I find it hard to describe what exactly I mean about shared traits and what makes it different from a personality type. I'm an examples person my brain works on imagery and comparisons, technical description and writing isn't my strength. If you'd like I could perhaps use myself or characters from media to express how an individual with SPD experiences life in a uniquely different way than both healthy people and those with other mental disorders.

 No.7023

File: 1640941099276.png (6.69 MB, 2160x1080, VA-11 Hall-A!.png)

>>7021
Just for the record, in order for a set of exhibited experiences or behaviors to be considered a "personality disorder", it isn't even necessarily a prerequisite that the brain be "wired" abnormally. From wikipedia on personality disorders: "Personality disorders (PD) are a class of mental disorders characterized by enduring maladaptive patterns of behavior, cognition, and inner experience, exhibited across many contexts and deviating from those accepted by the individual's culture. These patterns develop early, are inflexible, and are associated with significant distress or disability."

That's an important distinction because, in order for a personality disorder to be diagnosed, all that is required is that you meet the behavioral or experiential criteria laid out (Typically the ones laid out in the ICD or DSM.) It could be, that you meet those criteria, but there isn't necessarily any abnormalities in your brain.

So when you say "I believe that it's a disorder in the sense that there are wires crossed in the brain that are not meant to be crossed in such a way by default.", while this could be the case, and it very well may be the case, it isn't a necessity that it be the case for you to be considered a schizoid. It is actually the personality itself that is the object of the diagnosis, not some abnormality of the brain it indicates. Obviously, PD's aren't pointless diagnosis's, since individuals experiencing them often experience distress as a result. But what about when they don't? Can you even call it a disorder? I'd argue not.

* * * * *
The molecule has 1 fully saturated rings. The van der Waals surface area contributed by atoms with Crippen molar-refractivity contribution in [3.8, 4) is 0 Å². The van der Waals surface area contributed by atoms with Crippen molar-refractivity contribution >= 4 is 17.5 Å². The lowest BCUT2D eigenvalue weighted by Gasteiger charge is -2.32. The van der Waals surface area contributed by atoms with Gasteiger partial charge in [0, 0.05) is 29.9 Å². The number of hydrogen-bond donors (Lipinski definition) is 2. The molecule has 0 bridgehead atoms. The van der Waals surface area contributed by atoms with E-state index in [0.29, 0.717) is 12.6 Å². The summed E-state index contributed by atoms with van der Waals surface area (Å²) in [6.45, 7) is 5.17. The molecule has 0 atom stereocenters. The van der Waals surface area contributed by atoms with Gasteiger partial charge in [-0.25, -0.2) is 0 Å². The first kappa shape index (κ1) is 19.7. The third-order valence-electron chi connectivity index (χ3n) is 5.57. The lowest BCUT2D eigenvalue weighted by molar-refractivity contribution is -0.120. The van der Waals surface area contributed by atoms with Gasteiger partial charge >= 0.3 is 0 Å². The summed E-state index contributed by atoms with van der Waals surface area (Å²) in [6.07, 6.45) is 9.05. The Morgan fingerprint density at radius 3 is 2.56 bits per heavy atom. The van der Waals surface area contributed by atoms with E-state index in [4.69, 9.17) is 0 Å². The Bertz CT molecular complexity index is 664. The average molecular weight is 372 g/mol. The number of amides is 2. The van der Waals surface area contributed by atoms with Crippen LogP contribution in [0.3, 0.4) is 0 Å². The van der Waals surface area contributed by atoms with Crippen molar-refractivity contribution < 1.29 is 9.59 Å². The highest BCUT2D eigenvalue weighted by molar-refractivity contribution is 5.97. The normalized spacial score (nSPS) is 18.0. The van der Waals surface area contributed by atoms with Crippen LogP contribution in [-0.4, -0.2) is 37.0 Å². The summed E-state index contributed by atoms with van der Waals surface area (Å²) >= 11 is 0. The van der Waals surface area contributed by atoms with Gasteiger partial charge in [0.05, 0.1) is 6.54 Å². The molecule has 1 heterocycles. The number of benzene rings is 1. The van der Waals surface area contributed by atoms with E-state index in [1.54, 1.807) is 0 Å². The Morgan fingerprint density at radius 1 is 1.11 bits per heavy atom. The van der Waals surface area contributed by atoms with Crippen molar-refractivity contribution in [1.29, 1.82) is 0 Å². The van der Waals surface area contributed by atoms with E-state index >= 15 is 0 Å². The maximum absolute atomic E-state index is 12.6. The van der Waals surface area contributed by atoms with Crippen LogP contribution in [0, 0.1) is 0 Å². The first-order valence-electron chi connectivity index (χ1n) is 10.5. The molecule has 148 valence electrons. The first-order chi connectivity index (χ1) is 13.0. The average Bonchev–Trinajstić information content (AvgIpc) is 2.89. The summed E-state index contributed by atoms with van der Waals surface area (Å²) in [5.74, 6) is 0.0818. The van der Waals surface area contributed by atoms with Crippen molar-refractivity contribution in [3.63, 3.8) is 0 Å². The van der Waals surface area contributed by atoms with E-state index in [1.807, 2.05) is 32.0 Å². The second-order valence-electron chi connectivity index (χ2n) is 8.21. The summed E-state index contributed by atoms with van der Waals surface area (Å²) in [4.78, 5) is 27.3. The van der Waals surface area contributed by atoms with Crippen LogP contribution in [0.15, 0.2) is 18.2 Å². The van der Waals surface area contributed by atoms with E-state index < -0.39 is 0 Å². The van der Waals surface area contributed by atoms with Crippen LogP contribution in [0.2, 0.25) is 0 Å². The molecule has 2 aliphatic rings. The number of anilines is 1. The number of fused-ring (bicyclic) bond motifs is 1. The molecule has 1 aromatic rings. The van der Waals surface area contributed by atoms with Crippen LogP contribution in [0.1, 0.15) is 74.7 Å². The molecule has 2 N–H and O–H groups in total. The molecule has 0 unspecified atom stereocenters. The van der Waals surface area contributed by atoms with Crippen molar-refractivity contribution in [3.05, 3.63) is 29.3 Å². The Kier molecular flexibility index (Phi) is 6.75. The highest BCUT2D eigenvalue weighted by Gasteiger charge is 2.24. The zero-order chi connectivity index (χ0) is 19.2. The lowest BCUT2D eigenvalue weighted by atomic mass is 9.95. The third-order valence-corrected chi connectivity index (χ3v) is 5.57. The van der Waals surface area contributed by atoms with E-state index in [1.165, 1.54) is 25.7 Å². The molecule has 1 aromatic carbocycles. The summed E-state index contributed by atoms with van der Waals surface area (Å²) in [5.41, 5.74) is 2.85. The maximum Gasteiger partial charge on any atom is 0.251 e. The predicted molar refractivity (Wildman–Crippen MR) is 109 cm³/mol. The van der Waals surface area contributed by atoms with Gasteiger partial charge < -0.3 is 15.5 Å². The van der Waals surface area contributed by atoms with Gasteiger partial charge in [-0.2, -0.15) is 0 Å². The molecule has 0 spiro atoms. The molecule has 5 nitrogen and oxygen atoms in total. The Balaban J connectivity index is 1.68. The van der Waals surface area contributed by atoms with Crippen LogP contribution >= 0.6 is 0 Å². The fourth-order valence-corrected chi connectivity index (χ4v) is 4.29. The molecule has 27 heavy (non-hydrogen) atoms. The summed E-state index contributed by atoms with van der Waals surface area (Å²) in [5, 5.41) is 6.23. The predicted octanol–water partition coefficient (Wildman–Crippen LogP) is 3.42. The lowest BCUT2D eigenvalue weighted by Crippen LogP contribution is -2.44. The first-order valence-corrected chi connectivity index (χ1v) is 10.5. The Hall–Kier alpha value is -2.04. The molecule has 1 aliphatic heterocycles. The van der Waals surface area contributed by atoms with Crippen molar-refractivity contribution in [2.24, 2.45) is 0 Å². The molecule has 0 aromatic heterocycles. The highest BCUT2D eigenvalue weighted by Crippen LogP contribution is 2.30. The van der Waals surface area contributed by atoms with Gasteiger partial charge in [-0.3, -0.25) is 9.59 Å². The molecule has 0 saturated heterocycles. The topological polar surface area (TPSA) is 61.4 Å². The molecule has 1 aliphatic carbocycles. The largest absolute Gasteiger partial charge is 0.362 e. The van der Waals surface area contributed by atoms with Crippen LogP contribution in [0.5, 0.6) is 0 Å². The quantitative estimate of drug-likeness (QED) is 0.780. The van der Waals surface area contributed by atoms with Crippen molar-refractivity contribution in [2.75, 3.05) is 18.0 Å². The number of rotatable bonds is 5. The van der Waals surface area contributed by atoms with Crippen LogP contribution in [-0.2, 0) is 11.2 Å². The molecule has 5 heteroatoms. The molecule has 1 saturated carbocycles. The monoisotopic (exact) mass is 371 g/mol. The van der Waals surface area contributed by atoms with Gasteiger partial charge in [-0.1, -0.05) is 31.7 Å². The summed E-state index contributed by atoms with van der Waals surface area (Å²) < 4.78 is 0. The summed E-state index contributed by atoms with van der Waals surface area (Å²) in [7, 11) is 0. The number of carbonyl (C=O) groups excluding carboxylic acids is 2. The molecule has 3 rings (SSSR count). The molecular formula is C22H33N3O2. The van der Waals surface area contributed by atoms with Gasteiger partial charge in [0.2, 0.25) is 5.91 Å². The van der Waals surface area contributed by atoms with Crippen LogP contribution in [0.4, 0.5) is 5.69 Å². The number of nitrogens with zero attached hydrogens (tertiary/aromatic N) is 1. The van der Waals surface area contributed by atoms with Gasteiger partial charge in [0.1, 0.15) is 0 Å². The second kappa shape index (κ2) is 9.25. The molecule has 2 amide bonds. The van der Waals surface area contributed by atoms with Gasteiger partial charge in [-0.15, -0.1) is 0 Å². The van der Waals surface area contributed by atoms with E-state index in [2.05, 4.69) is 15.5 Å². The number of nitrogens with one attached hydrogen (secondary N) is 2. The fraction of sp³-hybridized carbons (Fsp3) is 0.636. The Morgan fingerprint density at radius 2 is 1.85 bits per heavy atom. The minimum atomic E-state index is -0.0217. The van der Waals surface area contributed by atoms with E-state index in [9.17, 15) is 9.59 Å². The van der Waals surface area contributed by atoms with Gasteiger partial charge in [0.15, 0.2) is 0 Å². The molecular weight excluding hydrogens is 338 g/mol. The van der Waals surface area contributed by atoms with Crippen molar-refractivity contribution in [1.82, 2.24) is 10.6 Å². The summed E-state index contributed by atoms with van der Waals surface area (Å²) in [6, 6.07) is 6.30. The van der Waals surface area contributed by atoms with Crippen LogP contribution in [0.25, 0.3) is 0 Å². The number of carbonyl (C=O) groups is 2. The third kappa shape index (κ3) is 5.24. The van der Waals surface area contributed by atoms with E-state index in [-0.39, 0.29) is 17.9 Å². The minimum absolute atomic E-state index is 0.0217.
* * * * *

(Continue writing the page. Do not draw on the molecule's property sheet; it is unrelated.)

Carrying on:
…At least, that's what my infinitesimally small understanding of personality disorders is. I don't really believe anything I say with certainty.

>If you'd like I could perhaps use myself or characters from media to express how an individual with SPD experiences life in a uniquely different way than both healthy people and those with other mental disorders.


I'm interested.

 No.7024

>>7023
But reading through this, I just realized that I inadvertently made an argument in favor of SPD as a diagnosis.

>Obviously, PD's aren't pointless diagnosis's, since individuals experiencing them often experience distress as a result. But what about when they don't? Can you even call it a disorder? I'd argue not.


If you flip this around, the conclusion becomes "If the set of behaviors or experiences DOES cause distress, then SPD is useful as a diagnosis"

 No.7073

>>7023
> It is actually the personality itself that is the object of the diagnosis, not some abnormality of the brain it indicates.